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A TRIP abroad for many these days may not seem like a big deal, but for one group of young Scots schoolchildren it was totally unexpected.
This was not a typical class outing — the four young primary pupils made the 1,800-mile round trip from their school to the grand halls of the United Nations human rights council.
The 10-year-olds were in Geneva to hear about the need to tackle poverty in Britain.
Philip Alston — the UN special rapporteur on extreme poverty and human rights who last November visited their school, which serves one of the poorest parts of Glasgow — had invited them to hear him present his report.
Children had told him about hunger and the shame of poverty, about not being able to afford trainers, TV or food and about their parents’ use of foodbanks.
Alston kept them in mind when he drafted his damning report, which he presented in June to hundreds of diplomats from around the world. He told them Britain was facing “a national poverty crisis.”
Closer to home, far from the marble halls in Switzerland, the Educational Institute of Scotland, the country’s largest teaching union, knew well the effects of individual poverty and local authority cuts on their pupils and schools.
A survey of its members published in conjunction with the Child Poverty Action Group, Face up to Child Poverty: Poverty-Proofing Your School, makes for depressing reading.
Teachers described children’s reluctance to participate in extra-curricular activities as they lack basic equipment such as gym kit, boots or shoes.
Others spoke of the avoidance of “charity” events or uniform-free days as parents do not have the money to donate and children are embarrassed that they do not possess the casual clothing their peers have.
Young people expressed the view that school is warmer than it ever is at home, arriving at school unfed and having to be given something to eat before starting lessons, the stealing of food from other children and food from the canteen being taken home for younger siblings and possibly parents.
Some schools reported pupils arriving in ill-fitting shoes and clothing too small for them “disappearing” for weeks until they had acquired alternatives.
Schools described having to establish contacts with foodbanks and the St Vincent De Paul to set up referral systems for pupils’ families, and having to adjust the curriculum so that children who had gone nowhere other than their home or local shops were not asked to write about “what we did on our holidays or what happened at the weekend?”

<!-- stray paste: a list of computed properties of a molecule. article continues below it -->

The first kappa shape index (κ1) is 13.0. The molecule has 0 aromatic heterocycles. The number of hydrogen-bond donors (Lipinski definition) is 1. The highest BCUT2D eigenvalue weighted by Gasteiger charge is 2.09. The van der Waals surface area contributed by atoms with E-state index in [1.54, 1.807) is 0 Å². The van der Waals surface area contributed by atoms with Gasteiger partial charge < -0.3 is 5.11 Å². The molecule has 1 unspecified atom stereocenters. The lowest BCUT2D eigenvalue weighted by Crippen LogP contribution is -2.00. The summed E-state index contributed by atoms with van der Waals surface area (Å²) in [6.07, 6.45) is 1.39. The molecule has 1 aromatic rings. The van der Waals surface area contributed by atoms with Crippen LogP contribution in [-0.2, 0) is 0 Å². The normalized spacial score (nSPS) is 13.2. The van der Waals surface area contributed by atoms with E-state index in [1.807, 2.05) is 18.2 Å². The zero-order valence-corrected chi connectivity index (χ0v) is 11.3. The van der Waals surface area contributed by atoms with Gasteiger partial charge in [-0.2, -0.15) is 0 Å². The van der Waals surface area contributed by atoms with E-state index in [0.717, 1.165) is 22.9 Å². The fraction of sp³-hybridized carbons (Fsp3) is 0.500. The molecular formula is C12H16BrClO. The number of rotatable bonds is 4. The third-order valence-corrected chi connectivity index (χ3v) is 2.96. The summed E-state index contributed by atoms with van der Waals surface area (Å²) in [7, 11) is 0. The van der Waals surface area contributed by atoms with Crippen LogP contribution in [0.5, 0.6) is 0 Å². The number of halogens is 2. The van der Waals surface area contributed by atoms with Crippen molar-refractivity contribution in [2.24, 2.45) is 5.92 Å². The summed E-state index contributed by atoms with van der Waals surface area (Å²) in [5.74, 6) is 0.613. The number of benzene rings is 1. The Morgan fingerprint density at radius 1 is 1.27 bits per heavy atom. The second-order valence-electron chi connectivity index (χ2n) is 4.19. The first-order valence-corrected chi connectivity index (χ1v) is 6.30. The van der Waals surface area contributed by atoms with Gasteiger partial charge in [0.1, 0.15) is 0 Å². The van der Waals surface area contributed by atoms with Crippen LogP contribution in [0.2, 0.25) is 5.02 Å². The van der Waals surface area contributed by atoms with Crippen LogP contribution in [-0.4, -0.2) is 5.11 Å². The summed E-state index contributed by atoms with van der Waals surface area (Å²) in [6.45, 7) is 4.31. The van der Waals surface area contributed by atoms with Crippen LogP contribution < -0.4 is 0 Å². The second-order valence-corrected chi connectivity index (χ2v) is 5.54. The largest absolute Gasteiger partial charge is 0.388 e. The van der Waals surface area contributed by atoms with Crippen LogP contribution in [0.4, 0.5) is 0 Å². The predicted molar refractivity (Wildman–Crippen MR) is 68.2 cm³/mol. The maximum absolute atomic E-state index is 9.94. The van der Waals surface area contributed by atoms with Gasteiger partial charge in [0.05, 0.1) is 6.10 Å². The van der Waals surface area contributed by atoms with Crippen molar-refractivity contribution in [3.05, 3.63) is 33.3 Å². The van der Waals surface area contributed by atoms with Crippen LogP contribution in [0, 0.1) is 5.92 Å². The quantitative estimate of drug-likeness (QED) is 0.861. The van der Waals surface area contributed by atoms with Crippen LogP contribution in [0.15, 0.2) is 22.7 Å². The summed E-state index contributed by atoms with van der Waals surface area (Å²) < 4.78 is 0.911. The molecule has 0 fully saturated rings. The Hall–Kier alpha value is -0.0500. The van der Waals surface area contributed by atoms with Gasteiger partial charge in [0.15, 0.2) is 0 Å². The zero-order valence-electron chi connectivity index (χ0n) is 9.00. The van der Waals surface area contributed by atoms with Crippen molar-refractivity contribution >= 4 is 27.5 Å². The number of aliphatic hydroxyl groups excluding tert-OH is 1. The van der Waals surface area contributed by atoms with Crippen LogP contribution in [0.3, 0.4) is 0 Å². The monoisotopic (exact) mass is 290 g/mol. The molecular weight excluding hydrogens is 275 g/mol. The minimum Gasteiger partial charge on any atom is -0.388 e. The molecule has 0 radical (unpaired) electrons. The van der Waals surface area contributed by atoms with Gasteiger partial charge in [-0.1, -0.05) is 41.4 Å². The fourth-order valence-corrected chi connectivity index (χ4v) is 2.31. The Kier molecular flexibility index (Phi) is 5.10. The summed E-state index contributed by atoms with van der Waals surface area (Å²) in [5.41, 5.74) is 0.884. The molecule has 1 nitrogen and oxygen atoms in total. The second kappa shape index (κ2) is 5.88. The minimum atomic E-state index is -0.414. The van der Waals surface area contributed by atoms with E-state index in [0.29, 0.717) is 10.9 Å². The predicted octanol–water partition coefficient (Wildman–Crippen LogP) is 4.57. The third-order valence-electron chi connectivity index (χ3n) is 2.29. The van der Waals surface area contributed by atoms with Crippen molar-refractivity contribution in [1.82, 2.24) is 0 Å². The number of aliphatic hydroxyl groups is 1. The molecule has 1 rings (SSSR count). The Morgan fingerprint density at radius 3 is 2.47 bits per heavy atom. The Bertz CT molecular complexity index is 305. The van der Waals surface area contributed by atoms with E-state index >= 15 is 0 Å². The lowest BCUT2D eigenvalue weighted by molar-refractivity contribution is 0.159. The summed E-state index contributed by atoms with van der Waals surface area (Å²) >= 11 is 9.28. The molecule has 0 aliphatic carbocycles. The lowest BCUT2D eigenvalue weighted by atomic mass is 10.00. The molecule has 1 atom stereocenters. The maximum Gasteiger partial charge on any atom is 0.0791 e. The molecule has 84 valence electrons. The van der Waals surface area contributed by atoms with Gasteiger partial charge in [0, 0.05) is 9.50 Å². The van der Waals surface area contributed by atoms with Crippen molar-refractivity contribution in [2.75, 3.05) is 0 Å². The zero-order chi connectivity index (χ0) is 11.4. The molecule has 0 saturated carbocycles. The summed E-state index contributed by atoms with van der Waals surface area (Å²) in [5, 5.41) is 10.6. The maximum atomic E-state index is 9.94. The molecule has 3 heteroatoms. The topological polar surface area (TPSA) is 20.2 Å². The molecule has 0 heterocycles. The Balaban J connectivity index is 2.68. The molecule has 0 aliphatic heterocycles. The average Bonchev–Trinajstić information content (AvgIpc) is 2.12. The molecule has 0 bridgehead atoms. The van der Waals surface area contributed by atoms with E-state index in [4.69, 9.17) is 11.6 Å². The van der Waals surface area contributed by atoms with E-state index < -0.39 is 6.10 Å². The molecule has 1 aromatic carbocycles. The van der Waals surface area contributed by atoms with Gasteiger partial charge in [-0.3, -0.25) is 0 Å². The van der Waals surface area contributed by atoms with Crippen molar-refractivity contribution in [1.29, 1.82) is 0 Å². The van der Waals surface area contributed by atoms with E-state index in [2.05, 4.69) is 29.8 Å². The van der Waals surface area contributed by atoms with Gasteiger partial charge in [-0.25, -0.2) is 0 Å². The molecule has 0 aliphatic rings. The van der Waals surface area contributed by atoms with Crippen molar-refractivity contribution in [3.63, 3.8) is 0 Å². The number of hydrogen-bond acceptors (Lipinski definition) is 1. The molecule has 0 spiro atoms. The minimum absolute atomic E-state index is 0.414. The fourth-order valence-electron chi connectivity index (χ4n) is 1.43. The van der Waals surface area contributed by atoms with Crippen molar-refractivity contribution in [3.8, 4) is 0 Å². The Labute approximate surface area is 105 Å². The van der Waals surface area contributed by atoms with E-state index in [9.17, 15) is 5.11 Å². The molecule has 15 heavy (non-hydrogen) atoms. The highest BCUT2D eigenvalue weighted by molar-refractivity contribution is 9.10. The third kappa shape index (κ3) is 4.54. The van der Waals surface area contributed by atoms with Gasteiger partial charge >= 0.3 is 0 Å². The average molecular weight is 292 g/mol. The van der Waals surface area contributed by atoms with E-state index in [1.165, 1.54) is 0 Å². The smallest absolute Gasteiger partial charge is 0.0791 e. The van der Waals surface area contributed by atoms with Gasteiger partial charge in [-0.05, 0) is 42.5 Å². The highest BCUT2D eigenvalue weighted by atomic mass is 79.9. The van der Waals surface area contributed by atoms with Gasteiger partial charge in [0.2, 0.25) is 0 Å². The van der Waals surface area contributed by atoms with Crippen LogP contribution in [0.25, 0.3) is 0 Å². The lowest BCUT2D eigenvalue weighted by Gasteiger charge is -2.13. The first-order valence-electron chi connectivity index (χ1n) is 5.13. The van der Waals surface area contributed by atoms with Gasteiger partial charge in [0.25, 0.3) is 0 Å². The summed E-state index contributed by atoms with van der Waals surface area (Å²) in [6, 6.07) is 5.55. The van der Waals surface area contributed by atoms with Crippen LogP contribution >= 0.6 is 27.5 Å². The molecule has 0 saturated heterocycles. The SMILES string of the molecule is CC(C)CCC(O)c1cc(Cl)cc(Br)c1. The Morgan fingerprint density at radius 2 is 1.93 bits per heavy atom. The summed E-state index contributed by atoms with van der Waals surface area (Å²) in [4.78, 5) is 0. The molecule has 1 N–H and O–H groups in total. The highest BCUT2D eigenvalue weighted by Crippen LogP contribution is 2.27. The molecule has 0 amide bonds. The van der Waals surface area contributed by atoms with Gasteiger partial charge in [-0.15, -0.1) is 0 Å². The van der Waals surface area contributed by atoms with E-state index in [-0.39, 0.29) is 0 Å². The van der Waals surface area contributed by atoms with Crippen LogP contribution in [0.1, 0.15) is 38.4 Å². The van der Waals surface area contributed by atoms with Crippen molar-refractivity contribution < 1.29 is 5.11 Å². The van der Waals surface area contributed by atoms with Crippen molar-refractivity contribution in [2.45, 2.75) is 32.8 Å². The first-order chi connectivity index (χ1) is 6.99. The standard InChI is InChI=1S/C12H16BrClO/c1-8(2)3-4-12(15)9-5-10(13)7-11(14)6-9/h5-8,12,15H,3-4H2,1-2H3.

Homework was having to be tempered as at home there were no pens, pencils or even paper to “design a poster.”
Ashamed of their situation pupils were isolating themselves from others at breaktimes as they had no snacks, were poorly dressed or unwashed.
Schools are having to try to address poverty issues at a time of shrinking budgets due to local authority cutbacks and teachers are having to supply “welfare services” out of their own pockets.
And this is in the fifth richest country in the world, a country where “austerity is over.”
None of this will come as a surprise to those attending the AGM of the People’s Assembly Scotland in the Unite premises in Glasgow this coming Saturday morning.
It doesn’t appear to feature on the radar of many local councillors who are unwilling to stand up and fight for the weakest of their constituents.
Local government is the area where the lack of funding is most obvious, even though their services are the ones most likely to impact on the poorest in our society.
Many families are facing a summer of poverty with councils like Glasgow cutting back on universal concessions.
Without any sense of irony, they ended free swimming for under-16s and pensioners at the same time as the Scottish Parliament was launching its anti-obesity strategy encouraging these groups to be more active.
Fortunately, all is not bleak. Some have tried to be innovative and use their depleted resources in an inventive manner to maintain some services and even expand existing ones.
At the AGM councillors from two of these areas, Joe Cullinane (North Ayrshire) and David Ross (Fife) will explain both the challenges facing local authorities and what they are trying to do to mitigate the worsening cuts to come.
Denise Christie of the Fire Brigades Union will outline how attacks on fire service budgets nationally impact not only on her members but all our safety.
The People’s Assembly in Scotland is ready to stand with those councillors standing up for their communities, but we are also ready to expose those who have walked off the field before the battle has begun.
Keith Stoddart is secretary of the People’s Assembly Scotland steering committee.
The AGM is being held on Saturday July 27 from 10.30am-12.45pm at the Unite Building (5th Floor), 145-165 West Regent Street, Glasgow G2 4RZ.
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